Landowners Appear in Court to Dispute Progression of PipelinePosted: Updated:
More than 25 landowners are disputing the Atlantic Coast Pipeline in a Lynchburg courtroom February 26.
The controversial project has been debated in several courtrooms, delaying construction. Now, pipeline officials are approaching a tight deadline for initial work to be underway.
The pipeline project director testified that the $6.5 billion project may be delayed an entire year, if crews cannot meet construction deadlines due to court cases.
Experts are concerned that the potential cost increase due to delays could be at a cost to utility customers on future bills.
The judge is taking up more than 2 dozen separate cases dealing with land disputes for the pipeline in Augusta, Buckingham, Cumberland, and Highland counties. Pipeline officials are attempting to access these properties, in order to move forward with the project.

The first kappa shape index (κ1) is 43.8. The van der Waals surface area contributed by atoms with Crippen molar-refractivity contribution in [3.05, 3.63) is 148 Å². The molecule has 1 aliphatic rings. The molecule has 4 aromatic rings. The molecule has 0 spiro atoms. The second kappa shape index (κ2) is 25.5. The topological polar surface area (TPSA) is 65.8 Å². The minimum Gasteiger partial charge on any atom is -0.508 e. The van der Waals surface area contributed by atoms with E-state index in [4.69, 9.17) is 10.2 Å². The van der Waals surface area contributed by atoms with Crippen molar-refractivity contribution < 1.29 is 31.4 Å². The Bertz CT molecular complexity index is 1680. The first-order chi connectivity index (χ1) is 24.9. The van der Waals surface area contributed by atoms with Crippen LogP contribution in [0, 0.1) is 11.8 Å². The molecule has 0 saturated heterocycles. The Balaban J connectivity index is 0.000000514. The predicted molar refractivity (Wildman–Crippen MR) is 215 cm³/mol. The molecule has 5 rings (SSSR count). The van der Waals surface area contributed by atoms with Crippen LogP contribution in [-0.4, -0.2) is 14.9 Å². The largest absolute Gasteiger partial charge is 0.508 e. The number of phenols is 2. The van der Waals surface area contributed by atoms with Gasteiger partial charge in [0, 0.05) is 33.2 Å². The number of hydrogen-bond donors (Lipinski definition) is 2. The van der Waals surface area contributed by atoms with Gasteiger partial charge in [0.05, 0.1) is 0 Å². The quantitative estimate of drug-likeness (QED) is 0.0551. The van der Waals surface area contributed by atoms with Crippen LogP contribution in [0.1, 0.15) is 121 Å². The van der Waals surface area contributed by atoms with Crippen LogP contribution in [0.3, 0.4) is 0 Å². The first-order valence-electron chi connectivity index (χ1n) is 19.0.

Several area landowners packed the court room February 26 to say no to this costly project, arguing it could hurt utility customers.
The pipeline is expected to stretch 600 miles in length and bring 90 permanent jobs to Virginia, North Carolina, and West Virginia.
Pipeline officials have started work on tree felling, but if it's not completed by March 13, construction will be pushed back several months.
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